A World of Possibilities

Email ThisPrint ThisDeliciousDigg ThisGoogleShare to FacebookLinkedInRedditStumble ItShare to Twitter

At most colleges that participate in Division I athletics, foreign study is not typically an option for student-athletes. At Dartmouth, however, the D-Plan’s quarter system opens a world of possibilities.

Every year, at least 10 percent of Dartmouth’s student-athletes enroll in off-campus programs. Evan Sterneck ’14, a member of the Big Green women’s golf team, participated in The Honorable Frank J. Guarini NIAF Italian Language Study Abroad Plus program in Rome. (photo courtesy of Evan Sterneck ’14)

Women’s lacrosse coach Amy Patton ticks off the countries her players have visited during terms away from campus. “China, Australia, South Africa, Costa Rica, and all over Europe. Last year Courtney Bennett ’13 was in shark tanks off South Africa studying sharks and then helped with animal care at a wildlife refuge,” says Patton, whose team won the 2012 Ivy League Women’s Lacrosse Tournament. “Our players come back much more independent and mature. The value far outweighs whatever they’re missing in lacrosse.”

“It’s one of the big advantages we have—that our student-athletes can go abroad and still maintain their Division I athletic commitment,” says men’s soccer coach Jeff Cook, whose 2011 Ivy League championship team also gained international playing experience when they hosted a game in April with the Haitian national team. “We definitely talk about it in recruiting because at some other Division I schools with semesters, coaches just don’t allow their players to study abroad.”

Dartmouth is a top 10 institution for undergraduate study abroad, according to a 2011 report by the Institute of International Education, with 60 percent of students participating during their academic careers. In any given year, 10 percent of Dartmouth’s student-athletes enroll in off-campus programs. A number of student-athletes say the D-Plan played a role in their decision to matriculate at Dartmouth.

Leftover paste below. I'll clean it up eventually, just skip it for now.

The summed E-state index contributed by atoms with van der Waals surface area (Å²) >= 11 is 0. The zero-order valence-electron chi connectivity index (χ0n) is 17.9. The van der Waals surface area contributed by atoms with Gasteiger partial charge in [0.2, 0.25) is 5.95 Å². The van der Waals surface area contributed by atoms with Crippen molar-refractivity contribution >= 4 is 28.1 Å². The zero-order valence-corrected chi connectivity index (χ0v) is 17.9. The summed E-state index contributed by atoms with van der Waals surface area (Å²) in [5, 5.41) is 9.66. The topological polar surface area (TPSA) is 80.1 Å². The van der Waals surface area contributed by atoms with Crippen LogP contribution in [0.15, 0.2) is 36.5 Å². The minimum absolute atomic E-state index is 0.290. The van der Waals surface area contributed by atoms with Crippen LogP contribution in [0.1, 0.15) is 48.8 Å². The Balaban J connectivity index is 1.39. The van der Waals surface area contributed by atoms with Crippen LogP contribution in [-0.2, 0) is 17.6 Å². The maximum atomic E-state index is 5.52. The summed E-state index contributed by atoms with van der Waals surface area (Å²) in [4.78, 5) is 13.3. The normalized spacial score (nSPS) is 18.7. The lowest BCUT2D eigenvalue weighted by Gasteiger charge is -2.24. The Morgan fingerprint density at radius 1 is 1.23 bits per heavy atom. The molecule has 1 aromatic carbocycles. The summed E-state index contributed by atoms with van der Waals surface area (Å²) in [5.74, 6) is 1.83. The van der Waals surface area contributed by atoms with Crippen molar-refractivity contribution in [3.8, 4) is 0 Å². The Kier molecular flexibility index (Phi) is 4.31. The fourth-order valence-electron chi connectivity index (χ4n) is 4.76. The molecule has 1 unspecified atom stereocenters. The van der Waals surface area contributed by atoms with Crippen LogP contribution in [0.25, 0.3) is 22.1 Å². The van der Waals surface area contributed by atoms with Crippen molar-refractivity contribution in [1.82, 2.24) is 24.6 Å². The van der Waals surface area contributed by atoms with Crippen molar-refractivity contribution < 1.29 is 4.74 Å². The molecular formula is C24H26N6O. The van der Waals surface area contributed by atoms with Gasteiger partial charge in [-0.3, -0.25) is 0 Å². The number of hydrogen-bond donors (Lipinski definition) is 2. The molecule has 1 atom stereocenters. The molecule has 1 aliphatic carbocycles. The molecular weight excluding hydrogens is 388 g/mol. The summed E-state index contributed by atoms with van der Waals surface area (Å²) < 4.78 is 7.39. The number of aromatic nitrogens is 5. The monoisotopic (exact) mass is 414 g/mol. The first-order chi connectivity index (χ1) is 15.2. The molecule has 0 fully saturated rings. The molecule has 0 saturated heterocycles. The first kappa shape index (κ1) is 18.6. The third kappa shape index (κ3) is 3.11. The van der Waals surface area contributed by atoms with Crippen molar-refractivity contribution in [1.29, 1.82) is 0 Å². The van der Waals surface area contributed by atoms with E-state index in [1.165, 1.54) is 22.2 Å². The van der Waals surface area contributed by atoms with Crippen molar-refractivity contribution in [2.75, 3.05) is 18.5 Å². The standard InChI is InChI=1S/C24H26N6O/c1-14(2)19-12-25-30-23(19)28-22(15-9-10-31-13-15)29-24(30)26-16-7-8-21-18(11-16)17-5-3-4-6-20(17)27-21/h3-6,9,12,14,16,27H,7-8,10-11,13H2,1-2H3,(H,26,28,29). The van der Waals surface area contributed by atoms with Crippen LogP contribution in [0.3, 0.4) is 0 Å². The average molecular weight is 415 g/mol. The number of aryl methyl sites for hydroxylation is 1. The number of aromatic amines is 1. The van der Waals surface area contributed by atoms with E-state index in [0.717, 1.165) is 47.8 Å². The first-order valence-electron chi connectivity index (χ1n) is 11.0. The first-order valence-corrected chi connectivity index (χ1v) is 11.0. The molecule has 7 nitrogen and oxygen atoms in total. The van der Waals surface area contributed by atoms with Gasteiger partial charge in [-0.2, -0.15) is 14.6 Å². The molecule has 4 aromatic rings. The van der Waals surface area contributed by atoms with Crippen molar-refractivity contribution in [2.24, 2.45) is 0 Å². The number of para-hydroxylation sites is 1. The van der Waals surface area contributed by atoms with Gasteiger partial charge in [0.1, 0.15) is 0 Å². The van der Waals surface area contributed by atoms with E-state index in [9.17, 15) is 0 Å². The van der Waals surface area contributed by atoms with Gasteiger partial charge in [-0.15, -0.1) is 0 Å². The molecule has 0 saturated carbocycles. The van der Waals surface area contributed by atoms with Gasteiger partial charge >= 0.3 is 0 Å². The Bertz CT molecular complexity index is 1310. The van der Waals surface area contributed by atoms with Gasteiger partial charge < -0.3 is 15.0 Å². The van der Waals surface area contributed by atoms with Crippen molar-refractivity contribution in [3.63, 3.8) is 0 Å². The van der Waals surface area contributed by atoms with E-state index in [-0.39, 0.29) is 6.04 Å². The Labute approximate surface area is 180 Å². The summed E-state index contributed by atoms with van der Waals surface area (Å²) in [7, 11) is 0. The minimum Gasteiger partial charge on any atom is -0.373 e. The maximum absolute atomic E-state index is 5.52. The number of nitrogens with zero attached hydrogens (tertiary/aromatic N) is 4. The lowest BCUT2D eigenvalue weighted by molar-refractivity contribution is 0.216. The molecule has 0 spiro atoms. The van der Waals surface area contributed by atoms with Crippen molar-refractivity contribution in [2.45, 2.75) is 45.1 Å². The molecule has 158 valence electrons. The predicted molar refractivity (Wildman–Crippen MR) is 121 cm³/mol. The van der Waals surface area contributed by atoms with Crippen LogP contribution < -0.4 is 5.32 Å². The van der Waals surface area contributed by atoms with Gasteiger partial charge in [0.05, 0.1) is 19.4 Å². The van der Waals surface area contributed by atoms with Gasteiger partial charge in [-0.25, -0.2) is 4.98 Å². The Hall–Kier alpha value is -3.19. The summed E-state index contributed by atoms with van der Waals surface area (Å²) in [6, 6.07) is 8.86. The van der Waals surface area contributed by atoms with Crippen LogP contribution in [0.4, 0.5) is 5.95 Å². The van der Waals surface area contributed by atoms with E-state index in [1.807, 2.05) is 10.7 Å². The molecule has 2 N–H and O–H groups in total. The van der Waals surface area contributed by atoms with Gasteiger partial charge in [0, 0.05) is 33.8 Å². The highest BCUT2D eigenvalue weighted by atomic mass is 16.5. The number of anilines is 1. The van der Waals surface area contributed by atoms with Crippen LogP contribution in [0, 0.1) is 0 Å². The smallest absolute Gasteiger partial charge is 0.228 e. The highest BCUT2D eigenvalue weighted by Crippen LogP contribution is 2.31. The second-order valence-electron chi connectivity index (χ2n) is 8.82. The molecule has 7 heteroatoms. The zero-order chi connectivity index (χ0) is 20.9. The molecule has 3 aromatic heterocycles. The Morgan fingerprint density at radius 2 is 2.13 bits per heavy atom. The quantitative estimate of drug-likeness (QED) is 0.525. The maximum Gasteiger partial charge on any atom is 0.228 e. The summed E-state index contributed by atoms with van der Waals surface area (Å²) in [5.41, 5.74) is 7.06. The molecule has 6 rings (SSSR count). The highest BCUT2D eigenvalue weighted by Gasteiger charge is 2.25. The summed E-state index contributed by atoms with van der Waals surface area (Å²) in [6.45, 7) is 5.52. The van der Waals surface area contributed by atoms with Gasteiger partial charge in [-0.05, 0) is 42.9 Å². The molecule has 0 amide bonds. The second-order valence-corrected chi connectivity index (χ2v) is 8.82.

Ryan Archer

Ryan Archer ’13, a computer science major minoring in French, kept in shape by using the ergometer at a Paris gym during his French Foreign Study Program last winter. (photo courtesy of Ryan Archer ’13)

“I always knew I wanted to study abroad, and because golf is a fall and spring sport, that would have been nearly impossible at any semester school,” says women’s golfer Evan Sterneck ’14, who participated in Dartmouth’s endowed program in Rome, The Honorable Frank J. Guarini NIAF Italian Language Study Abroad Plus.

While Sterneck was unable to play golf during her 2012 winter term away, she joined a local gym and worked out before class. Most student-athletes follow suit, and many find a way to practice.

Men’s lightweight crew’s Ryan Archer ’13 used the ergometer at his Paris gym while on his French Foreign Study Program (FSP) last winter.

During their transfer terms in Barcelona, women’s basketball player Eve Zelinger ’14 befriended some Spanish players and shot hoops in their gym, while men’s soccer players Colin Skelly ’14, Patrick Murray ’14, Justin Rosner ’14, and Stoian Nedelchev ’13 trained twice a week with FC Sarria, a local soccer club. John Higgins ’14 and six of his football teammates “ran on treadmills or at the beach. It was tough to find a field to run on and to throw a football, but we managed.”

And Kelly Wood ’14 found that running through the streets of Barcelona during her Spanish LSA refreshed and motivated her for the cross country and track and field seasons. “It helped me realize why I love running,” she says.

Women’s tennis captains Jeri Reichel ’13 and Sarah Leonard ’13 both recommend foreign study programs to their fellow student-athletes. “The most obvious benefit was a deeper understanding of a foreign culture and, subsequently, a more nuanced view of my own,” says Reichel, who participated in the Spanish FSP in Madrid.

Adds Leonard, who went on the philosophy FSP to Edinburgh, Scotland, “studying abroad is not only a time for academic enrichment, but also a time for personal growth. It’s an important dimension of the Dartmouth education and it greatly enhanced my collegiate experience.”